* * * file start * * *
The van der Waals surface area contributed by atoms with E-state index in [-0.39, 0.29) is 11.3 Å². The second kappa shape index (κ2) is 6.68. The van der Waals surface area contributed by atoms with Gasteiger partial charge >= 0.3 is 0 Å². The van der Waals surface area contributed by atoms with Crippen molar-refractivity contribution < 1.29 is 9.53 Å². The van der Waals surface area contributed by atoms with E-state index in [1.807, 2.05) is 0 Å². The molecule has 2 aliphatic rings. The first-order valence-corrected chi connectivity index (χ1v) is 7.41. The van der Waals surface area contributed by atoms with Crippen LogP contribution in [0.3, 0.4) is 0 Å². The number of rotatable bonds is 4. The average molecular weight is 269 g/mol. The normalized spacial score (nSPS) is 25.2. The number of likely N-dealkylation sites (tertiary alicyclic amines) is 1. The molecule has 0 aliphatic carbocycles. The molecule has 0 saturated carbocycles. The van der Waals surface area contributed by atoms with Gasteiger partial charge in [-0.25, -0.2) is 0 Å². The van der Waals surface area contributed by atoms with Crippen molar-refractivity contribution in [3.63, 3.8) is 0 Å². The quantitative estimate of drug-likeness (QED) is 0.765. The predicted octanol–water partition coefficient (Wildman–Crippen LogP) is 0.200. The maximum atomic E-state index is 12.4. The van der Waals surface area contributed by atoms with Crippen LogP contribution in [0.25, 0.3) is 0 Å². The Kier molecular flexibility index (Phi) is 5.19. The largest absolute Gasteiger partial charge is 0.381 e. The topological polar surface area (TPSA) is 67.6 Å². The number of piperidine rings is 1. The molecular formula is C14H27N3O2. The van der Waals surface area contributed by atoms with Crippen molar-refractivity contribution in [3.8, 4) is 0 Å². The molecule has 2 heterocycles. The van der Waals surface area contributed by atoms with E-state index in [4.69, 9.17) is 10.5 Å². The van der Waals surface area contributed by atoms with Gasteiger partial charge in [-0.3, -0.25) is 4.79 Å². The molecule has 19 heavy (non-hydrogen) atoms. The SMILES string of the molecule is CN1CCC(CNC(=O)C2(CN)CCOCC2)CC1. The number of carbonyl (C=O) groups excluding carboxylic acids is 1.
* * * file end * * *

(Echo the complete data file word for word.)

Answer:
The van der Waals surface area contributed by atoms with E-state index in [-0.39, 0.29) is 11.3 Å². The second kappa shape index (κ2) is 6.68. The van der Waals surface area contributed by atoms with Gasteiger partial charge >= 0.3 is 0 Å². The van der Waals surface area contributed by atoms with Crippen molar-refractivity contribution < 1.29 is 9.53 Å². The van der Waals surface area contributed by atoms with E-state index in [1.807, 2.05) is 0 Å². The molecule has 2 aliphatic rings. The first-order valence-corrected chi connectivity index (χ1v) is 7.41. The van der Waals surface area contributed by atoms with Crippen LogP contribution in [0.3, 0.4) is 0 Å². The number of rotatable bonds is 4. The average molecular weight is 269 g/mol. The normalized spacial score (nSPS) is 25.2. The number of likely N-dealkylation sites (tertiary alicyclic amines) is 1. The molecule has 0 aliphatic carbocycles. The molecule has 0 saturated carbocycles. The van der Waals surface area contributed by atoms with Gasteiger partial charge in [-0.25, -0.2) is 0 Å². The van der Waals surface area contributed by atoms with Crippen molar-refractivity contribution in [3.63, 3.8) is 0 Å². The quantitative estimate of drug-likeness (QED) is 0.765. The predicted octanol–water partition coefficient (Wildman–Crippen LogP) is 0.200. The maximum atomic E-state index is 12.4. The van der Waals surface area contributed by atoms with Crippen LogP contribution in [0.25, 0.3) is 0 Å². The Kier molecular flexibility index (Phi) is 5.19. The largest absolute Gasteiger partial charge is 0.381 e. The topological polar surface area (TPSA) is 67.6 Å². The number of piperidine rings is 1. The molecular formula is C14H27N3O2. The van der Waals surface area contributed by atoms with Crippen molar-refractivity contribution in [3.8, 4) is 0 Å². The molecule has 2 heterocycles. The van der Waals surface area contributed by atoms with E-state index in [4.69, 9.17) is 10.5 Å². The van der Waals surface area contributed by atoms with Gasteiger partial charge in [-0.3, -0.25) is 4.79 Å². The molecule has 19 heavy (non-hydrogen) atoms. The SMILES string of the molecule is CN1CCC(CNC(=O)C2(CN)CCOCC2)CC1. The number of carbonyl (C=O) groups excluding carboxylic acids is 1.